The other week I participated in a ghost walk around Newcastle city centre and although I’m not a believer in the supernatural by any means, I was intrigued by this region’s gruesome history and wasn’t disappointed. As Exhibitions Officer at South Shields Museum I often wander past a grim reminder of South Shields’ own reminder of a macabre story involving the murder of local Town Magistrate, Nicholas Fairles in 1832.
If you visit the Changing Faces gallery within the museum you will undoubtedly come across the gibbet with the (replica) body of the miner, William Jobling. The story goes that strikes at the Jarrow Colliery over pay and working conditions had left many of the miners in dire straits and following a night on the drink, Jobling approached Fairles for some money. Having been refused this loan, Jobling and an accomplice, Ralph Armstrong, viciously beat the magistrate and left him to die. Armstrong was never caught, but Jobling was hunted down, tried and sentenced to his death with his body to then be suspended from a gibbet thereafter.
A gibbet was a frame, often made of metal, built to contain the body of a criminal and hung from a gallows for all to see. Apparently it was common for criminals to be placed inside this structure whilst alive up until the 17th century. They would have been left to slowly die and then decompose over a number of months as a stark reminder to all na’er-do-wells that this would be their punishment if caught and tried for crimes such as murder and even sheep-stealing.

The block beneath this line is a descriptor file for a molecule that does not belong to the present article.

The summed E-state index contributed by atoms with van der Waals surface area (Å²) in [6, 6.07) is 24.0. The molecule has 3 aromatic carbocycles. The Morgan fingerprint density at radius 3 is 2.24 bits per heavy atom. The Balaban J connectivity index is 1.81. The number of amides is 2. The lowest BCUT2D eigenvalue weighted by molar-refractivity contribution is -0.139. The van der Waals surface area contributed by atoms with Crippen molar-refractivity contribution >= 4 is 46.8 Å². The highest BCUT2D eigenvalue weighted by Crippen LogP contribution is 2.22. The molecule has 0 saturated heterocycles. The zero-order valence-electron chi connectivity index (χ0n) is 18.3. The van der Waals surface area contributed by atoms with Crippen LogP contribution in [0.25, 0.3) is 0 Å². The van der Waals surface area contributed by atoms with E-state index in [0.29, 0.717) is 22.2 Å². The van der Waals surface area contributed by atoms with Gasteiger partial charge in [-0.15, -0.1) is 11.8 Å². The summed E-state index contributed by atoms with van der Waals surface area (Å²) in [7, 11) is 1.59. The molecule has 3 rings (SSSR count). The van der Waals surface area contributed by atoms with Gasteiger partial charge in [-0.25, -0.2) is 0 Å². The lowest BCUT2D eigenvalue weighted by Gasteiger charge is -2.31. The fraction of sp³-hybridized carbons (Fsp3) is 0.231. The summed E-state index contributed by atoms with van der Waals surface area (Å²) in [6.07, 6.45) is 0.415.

Gibbeting was a form of punishment that was used alongside hanging but not everyone was in favour of this form of death penalty, especially given that rotting bodies emitted a stench that led to fears over the spread of disease!
We know of several gibbeting structures around the North East, including “Winters Gibbet” in rural Northumberland, demonstrating just how popular this punishment was. Following the passing of the 1752 Murder Act, the bodies of gibbeted criminals were often passed over to the Barber-Surgeons for dissection providing one last bit of humiliation for the criminal. However, in the case of William Jobling’s death, this was not the case. Having been placed in the gibbet (probably having been executed beforehand), his tar-covered body was supposed to have been left there in public view for a significant period of time. The addition of the tar meant that decomposition was slowed significantly and the body could be left on display for much longer.
Jobling’s body was not on public view for long however. His remains were stolen in the dead of night less than one month after he was placed there. Whilst speculation was rife that it was his family who removed his body to spare him from the fate of the Barber-Surgeons, nothing was ever proved. To this day the whereabouts of his burial place is unknown- a secret his own family took with them to their grave. However, at South Shields Museum & Art Gallery we still have part of the original gibbet structure to act as a chilling reminder of this country’s brutal practices surrounding criminal punishment between 1700s and the abolishment of gibbeting in 1834- only a few years after Jobling was hung…